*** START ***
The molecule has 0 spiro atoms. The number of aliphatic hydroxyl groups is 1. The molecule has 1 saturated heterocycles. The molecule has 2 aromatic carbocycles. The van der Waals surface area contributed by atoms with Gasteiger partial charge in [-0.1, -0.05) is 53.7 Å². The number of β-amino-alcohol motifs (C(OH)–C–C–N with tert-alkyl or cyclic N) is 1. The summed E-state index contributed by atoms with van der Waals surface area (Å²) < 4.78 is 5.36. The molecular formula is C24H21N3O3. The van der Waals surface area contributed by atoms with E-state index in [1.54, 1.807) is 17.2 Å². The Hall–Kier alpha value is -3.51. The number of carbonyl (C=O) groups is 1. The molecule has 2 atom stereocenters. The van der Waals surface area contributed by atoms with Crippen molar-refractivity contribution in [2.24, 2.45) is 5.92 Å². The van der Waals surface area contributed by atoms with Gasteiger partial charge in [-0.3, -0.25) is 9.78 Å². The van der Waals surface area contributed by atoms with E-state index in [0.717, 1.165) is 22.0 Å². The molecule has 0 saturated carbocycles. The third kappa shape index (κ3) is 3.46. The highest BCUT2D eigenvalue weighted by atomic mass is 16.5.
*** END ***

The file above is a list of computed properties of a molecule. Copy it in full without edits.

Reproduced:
The molecule has 0 spiro atoms. The number of aliphatic hydroxyl groups is 1. The molecule has 1 saturated heterocycles. The molecule has 2 aromatic carbocycles. The van der Waals surface area contributed by atoms with Gasteiger partial charge in [-0.1, -0.05) is 53.7 Å². The number of β-amino-alcohol motifs (C(OH)–C–C–N with tert-alkyl or cyclic N) is 1. The summed E-state index contributed by atoms with van der Waals surface area (Å²) < 4.78 is 5.36. The molecular formula is C24H21N3O3. The van der Waals surface area contributed by atoms with E-state index in [1.54, 1.807) is 17.2 Å². The Hall–Kier alpha value is -3.51. The number of carbonyl (C=O) groups is 1. The molecule has 2 atom stereocenters. The van der Waals surface area contributed by atoms with Crippen molar-refractivity contribution in [2.24, 2.45) is 5.92 Å². The van der Waals surface area contributed by atoms with Gasteiger partial charge in [-0.3, -0.25) is 9.78 Å². The van der Waals surface area contributed by atoms with E-state index in [0.717, 1.165) is 22.0 Å². The molecule has 0 saturated carbocycles. The third kappa shape index (κ3) is 3.46. The highest BCUT2D eigenvalue weighted by atomic mass is 16.5.